Saturday, March 08, 2003

Mortal Man meets Death

The Room of Decision

Black lady lies invisible beneath the chair of decision, death's messenger with the task to escort souls to the afterlife.

Mortal Man enters. Walks slowly & deliberately towards the chair - last breath.

The characters contact each other through breath.

Black lady breaks into the room, cracking through into the realm of the visible and reaches out for contact.

Mortal Man first hears then sees Black Lady.

The characters contact through sight.

Black Lady is pulled away from Mortal Man to a gateway of the afterlife. She has violated her task by attempting to talk.

Mortal Man, as a child or newborn to this afterlife, watches and is curious about this light cloth. Examines where it begins, where it goes, touches it . . .

The White Lady emerges & introduces the game of hide & seek. A mother calling her child to come.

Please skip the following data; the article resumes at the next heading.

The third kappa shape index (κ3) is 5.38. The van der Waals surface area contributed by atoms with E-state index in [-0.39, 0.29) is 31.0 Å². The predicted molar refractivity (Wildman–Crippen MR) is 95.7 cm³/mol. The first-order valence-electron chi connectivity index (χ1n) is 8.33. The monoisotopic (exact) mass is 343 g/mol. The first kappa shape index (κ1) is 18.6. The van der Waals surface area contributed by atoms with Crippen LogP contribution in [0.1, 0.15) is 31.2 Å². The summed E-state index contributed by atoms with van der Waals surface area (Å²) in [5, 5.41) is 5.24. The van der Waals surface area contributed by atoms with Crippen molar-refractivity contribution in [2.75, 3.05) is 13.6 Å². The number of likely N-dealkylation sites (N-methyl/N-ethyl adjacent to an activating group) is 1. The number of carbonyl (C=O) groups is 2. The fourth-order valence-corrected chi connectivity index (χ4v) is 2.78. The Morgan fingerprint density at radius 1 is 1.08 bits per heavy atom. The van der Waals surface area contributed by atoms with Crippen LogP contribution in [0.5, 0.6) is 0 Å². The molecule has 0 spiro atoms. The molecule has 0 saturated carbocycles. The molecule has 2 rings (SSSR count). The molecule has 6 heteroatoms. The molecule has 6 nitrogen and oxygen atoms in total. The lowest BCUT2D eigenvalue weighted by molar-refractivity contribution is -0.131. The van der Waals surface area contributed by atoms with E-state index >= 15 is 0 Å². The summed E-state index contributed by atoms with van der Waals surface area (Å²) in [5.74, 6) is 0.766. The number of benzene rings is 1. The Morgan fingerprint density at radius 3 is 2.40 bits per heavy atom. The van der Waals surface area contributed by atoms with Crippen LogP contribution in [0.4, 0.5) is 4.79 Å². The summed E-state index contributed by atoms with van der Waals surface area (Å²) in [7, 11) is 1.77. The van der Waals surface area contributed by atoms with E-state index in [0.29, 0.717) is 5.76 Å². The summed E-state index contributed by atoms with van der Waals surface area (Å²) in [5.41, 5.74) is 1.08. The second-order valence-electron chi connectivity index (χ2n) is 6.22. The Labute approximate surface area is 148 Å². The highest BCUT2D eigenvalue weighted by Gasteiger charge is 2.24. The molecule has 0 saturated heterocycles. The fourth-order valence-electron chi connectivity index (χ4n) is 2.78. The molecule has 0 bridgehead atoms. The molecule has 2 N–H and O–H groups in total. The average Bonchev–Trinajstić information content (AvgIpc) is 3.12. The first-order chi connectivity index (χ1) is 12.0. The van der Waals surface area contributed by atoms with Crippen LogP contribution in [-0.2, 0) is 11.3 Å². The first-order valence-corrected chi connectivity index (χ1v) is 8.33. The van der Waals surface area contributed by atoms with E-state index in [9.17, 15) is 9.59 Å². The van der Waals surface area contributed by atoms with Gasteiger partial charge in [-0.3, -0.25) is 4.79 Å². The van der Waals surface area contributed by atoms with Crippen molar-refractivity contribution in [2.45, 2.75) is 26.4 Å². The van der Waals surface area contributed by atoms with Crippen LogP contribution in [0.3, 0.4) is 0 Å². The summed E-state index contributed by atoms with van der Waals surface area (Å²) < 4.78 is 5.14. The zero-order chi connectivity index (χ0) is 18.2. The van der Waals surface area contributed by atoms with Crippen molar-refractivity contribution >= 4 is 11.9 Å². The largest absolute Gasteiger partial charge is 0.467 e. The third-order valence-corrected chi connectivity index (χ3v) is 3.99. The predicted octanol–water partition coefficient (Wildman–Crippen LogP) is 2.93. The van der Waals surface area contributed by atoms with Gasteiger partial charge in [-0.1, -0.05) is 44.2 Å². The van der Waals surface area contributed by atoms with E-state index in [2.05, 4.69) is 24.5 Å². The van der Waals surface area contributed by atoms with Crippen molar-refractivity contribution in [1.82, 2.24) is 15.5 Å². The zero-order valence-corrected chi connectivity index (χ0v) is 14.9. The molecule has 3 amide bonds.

Mortal Man hesitates then begins to play - even when he hides among the living (the audience) he is found.

The characters contact through play.
The White Lady coaxes Mortal Man to rest his head on her lap and then shocks him with the voice of terror.

Mortal Man experiences the full pain of the physical self collapsing.

The characters contact through voice.

The White Lady prepares the body for the afterlife (washing ritual)

Mortal Man rises looks to audience & consciously decides to stay in the world of the living or to enter the afterlife.


We do not die because we have to die: we die because one day, and not so long ago, our consciousness was forced to deem it necessary.- Artaud




I too shall cease and be as when I was not yet, only all over instead of in store. That makes me happy, often now my murmur falters and dies and I weep for happiness as I go along and for love of this old earth

that has carried me so long and whose uncomplainingness will soon be mine. Just under the surface I shall be, all together at first, then separate, and drift through all the earth and perhaps in the end through a cliff into the sea, something of me.

A ton of worms in an acre, that is a wonderful thought a ton of worms, I believe it. --- Samuel Beckett From an Abandoned Work